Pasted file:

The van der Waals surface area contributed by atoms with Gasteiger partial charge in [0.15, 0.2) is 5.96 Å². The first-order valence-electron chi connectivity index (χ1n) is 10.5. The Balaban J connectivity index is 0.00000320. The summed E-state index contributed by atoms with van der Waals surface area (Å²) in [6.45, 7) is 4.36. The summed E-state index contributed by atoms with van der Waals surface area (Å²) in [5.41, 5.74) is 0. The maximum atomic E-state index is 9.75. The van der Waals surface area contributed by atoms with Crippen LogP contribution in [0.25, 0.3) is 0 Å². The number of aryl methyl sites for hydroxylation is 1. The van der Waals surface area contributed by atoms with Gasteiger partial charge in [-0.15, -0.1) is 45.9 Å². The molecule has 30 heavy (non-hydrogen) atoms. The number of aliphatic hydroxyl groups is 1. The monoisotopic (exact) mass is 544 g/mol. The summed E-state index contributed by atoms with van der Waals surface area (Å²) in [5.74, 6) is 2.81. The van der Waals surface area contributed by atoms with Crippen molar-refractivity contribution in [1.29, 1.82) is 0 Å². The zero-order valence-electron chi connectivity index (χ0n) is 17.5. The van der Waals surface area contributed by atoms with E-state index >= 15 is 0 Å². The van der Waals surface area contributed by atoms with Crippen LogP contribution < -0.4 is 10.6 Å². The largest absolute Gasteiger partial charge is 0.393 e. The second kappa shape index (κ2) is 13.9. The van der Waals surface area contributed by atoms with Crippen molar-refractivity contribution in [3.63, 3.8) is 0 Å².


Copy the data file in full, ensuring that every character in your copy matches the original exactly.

The van der Waals surface area contributed by atoms with Gasteiger partial charge in [0.15, 0.2) is 5.96 Å². The first-order valence-electron chi connectivity index (χ1n) is 10.5. The Balaban J connectivity index is 0.00000320. The summed E-state index contributed by atoms with van der Waals surface area (Å²) in [6.45, 7) is 4.36. The summed E-state index contributed by atoms with van der Waals surface area (Å²) in [5.41, 5.74) is 0. The maximum atomic E-state index is 9.75. The van der Waals surface area contributed by atoms with Crippen LogP contribution in [0.25, 0.3) is 0 Å². The number of aryl methyl sites for hydroxylation is 1. The van der Waals surface area contributed by atoms with Gasteiger partial charge in [-0.15, -0.1) is 45.9 Å². The molecule has 30 heavy (non-hydrogen) atoms. The number of aliphatic hydroxyl groups is 1. The monoisotopic (exact) mass is 544 g/mol. The summed E-state index contributed by atoms with van der Waals surface area (Å²) in [5.74, 6) is 2.81. The van der Waals surface area contributed by atoms with Crippen molar-refractivity contribution in [1.29, 1.82) is 0 Å². The zero-order valence-electron chi connectivity index (χ0n) is 17.5. The van der Waals surface area contributed by atoms with E-state index >= 15 is 0 Å². The van der Waals surface area contributed by atoms with Crippen LogP contribution < -0.4 is 10.6 Å². The largest absolute Gasteiger partial charge is 0.393 e. The second kappa shape index (κ2) is 13.9. The van der Waals surface area contributed by atoms with Crippen molar-refractivity contribution in [3.63, 3.8) is 0 Å².